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Thursday, August 4, 2011

How to Make Tepee Trellises

I planted scarlet runner beans, winter squash, and cucumbers in my covert front yard vegetable garden. The vines are growing! They need trellises.

Grow my pretties! Grow!

Husband and I found functional trellises but were leaning toward something with a little style because they will live in the front yard. The decorative metal trellises were more for what we were going for but did not look sturdy enough to hold heavy winter squash or cucumbers. Oh and the decorative trellises were stupid expensive for flimsy-ish spray painted black metal.

When I can’t buy I DIY!

I promised Husband I would build him a set of tepee trellises for the front yard.


I cheated a bit and bought pressure treated wood deck rails and fence post caps. Husband suggested using such thick rails so the trellises will withstand our ferocious thunderstorms. Good call.The trellises toppled during a thunderstorm shortly after I installed them and before I had a chance to stake them in place.

I chose pressure treated wood because it is treated to survive outside in the element for more than a year. Why not reclaimed wood? Because older pressure treated wood may have been treated with arsenic, which is something I don’t want to introduce into my garden bed or the food I’m going to grow on the trellises.

I used galvanized four inch deck screws at the top of two deck rails to screw them together in a V shape. I used galvanized screws so they won’t rust. One of the reasons I used deck rails is that they already had a decorative mitered edge that I used to make the V shape. Why miter if I don’t have to?

I screwed a set of V shaped legs to the side of each fence post cap. A little green outdoor paint leftover from my front door paint project  and ta da! A scarlet runner bean trellis is born.

Tepee bean trellis
I needed something to support the winter squash and cucumbers on their tepee trellises. I broke out my compound miter saw and some plywood.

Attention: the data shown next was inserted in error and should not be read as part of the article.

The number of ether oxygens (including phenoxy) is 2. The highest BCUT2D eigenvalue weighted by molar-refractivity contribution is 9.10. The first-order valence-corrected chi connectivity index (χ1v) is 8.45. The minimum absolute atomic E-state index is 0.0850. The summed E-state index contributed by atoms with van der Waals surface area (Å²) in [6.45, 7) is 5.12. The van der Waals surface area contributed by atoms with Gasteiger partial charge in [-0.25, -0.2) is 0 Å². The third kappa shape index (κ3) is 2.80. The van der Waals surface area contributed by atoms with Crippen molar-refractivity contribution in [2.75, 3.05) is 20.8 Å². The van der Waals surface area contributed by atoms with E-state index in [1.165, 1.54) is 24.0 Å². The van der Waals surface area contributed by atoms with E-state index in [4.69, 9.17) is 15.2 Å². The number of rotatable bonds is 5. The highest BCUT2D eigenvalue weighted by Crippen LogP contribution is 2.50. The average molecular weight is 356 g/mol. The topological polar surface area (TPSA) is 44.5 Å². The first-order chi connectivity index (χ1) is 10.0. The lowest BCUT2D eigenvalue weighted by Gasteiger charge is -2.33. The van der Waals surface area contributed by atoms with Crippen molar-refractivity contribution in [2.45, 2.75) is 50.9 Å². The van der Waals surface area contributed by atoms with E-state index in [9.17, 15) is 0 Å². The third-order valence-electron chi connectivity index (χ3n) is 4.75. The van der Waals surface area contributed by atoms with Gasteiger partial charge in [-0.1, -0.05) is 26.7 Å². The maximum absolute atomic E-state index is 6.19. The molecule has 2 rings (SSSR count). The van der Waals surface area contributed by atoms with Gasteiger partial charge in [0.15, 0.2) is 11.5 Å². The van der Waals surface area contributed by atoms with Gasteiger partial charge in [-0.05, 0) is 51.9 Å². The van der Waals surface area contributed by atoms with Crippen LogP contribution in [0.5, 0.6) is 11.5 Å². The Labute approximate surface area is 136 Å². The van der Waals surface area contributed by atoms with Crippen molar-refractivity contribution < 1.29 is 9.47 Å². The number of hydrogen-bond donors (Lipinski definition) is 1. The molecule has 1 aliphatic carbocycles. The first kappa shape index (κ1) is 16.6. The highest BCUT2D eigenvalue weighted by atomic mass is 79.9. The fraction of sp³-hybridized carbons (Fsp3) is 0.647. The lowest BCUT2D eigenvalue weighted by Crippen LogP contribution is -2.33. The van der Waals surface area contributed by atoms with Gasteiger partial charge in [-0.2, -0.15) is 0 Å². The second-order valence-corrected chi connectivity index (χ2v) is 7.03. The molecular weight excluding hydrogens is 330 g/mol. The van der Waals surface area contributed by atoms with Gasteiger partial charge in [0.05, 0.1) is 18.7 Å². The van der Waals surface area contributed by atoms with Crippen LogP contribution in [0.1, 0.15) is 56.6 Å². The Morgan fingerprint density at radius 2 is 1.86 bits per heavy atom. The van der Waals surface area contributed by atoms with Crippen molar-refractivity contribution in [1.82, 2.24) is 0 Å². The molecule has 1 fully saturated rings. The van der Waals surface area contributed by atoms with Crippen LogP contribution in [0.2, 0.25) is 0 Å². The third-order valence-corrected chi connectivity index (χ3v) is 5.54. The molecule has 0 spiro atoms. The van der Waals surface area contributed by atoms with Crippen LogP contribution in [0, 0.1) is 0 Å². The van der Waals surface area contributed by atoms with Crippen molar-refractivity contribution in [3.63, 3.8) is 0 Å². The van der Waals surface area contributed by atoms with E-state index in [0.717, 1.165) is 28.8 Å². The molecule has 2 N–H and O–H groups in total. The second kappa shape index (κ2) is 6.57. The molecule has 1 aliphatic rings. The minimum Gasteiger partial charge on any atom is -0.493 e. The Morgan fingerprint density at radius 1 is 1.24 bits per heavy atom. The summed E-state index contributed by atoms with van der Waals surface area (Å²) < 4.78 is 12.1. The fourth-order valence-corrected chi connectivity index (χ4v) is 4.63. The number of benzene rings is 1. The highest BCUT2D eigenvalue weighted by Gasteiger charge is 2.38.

I cut the plywood in to graduated 2-inch thick strips. I screwed the slates on four sides of the legs with half inch galvanized screws. I tried to stagger the slats at an angle on each side for interest. A little bit of paint later, I have two slatted tepee trellises!

Tepee trellis with slats

 
Since I used pressure treated wood for most of this project, I didn’t need to paint the trellises to protect it against the weather, with the exception of the plywood.  I did it anyway. I have a bunch of outdoor paint leftover from the door and my porch chair revamp.

I figured I might as well use it on the legs since I had to paint the plywood slats to protect them from the weather.Rust-Oleum 7929830 American Accents Spray, Satin Lagoon, 12-OunceI wanted something a bit brighter to use as an accent color and to protect the plywood slats from the elements. I figure since I took the time to build something from scratch I might as well take a little extra time to make it look cool instead of solely functional. I went with Rustoleum spray paint in Lagoon. I bought a few more cans of spray paint than the project required. Fortunately, once I got started transforming the garden into an actual garden, it lead to a Power of Paint Remodel on the front porch. Stay tuned for more porch projects!

What do you think? Are my tepee trellises over kill or garden art?


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